Somewhat marred by the unbearable optimism of the 50s German cinema, this is one of the last true Marika Rökk classics of the "golden age". Her later musicals don't seem to belong anywhere, since the age of the movie musical had passed by the late 50s and Miss Rökk, nearing 50, had became a curious institution in her own rights, performing somersaults, sizzling with relentless energy and pirouetting on her toes well into her late seventies to the weird mix of rock'n'roll and operetta. In this film you get most of the good elements of a solid true blue musical. Nevertheless, the attention is solely on the big production numbers, performed on the stage. This is not an adaptation of the famous operetta The Mask In Blue; they only perform the operetta on stage and have a lot of unnecessary mishmash, loosely based on the subject, woven around it, retaining most of the songs. Some of the outcome is very bad, the jokes being incredibly lame and the romantic part not taking off at all (the young man involved seems to be about 15 years younger than she, even though La Rökk looks fine).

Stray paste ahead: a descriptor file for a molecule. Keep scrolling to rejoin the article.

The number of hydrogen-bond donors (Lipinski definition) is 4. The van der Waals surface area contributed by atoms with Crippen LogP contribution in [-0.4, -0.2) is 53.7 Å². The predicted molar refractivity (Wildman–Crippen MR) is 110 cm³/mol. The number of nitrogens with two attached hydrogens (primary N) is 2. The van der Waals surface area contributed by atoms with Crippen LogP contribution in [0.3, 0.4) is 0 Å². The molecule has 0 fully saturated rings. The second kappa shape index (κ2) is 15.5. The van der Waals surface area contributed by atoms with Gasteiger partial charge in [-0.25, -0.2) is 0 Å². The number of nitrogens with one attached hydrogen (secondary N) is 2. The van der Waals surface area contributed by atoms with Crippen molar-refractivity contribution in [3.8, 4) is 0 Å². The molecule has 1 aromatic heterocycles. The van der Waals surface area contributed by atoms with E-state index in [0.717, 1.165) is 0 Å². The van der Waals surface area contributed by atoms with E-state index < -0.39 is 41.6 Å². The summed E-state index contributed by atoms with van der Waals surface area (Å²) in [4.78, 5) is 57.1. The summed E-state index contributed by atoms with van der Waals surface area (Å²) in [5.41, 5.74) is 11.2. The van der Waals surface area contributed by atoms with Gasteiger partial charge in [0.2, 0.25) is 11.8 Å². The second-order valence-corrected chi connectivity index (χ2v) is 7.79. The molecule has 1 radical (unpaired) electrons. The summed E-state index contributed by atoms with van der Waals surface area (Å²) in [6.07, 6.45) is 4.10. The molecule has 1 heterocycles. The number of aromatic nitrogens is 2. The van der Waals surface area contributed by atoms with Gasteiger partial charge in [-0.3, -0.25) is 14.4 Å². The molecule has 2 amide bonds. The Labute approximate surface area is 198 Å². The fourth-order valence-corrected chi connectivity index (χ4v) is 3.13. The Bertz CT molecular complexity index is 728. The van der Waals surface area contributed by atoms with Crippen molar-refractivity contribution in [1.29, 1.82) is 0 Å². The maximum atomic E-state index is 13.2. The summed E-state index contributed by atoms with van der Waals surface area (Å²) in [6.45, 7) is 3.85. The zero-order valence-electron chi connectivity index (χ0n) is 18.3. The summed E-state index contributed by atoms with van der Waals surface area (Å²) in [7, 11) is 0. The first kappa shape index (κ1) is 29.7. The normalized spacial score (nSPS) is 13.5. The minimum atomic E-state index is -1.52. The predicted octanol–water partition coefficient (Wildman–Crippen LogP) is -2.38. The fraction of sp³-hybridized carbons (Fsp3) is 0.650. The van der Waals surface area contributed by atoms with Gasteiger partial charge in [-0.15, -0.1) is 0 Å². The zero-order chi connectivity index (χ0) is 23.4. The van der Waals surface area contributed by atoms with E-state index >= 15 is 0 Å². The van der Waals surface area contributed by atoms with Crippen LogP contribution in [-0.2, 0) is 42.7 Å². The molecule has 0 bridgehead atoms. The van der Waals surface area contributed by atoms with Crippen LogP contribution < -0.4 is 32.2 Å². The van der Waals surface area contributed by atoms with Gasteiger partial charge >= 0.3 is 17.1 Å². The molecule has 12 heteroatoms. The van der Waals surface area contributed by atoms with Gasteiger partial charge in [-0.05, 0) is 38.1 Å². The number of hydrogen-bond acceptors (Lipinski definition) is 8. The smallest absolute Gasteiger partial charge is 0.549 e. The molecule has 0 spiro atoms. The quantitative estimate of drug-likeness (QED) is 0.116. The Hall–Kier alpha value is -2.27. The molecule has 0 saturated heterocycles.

The musical numbers performed within the film are obviously influenced by The Red Shoes: here we have a lady who is cursed by some sort of devil Leonide Massine lookalike to wear a blue mask, until she is redeemed by love (by an incredibly boyish male dancer, who is forced to mime to the voice of a very irritating tenor). This subject should have been touched more deeply, as today it is the most attractive part of the film.
If you can look past the embarrassing moments, including the tour de force performance by Marika Rökk (in one unmotivated scene she acts to be two different people, shouting at herself and pleading with herself), you might enjoy the musical part very much. Four years passed before her next film was released. If you like to see the Rökk that was popular in the thirties and forties, playing to her own rules, then that's your last chance.
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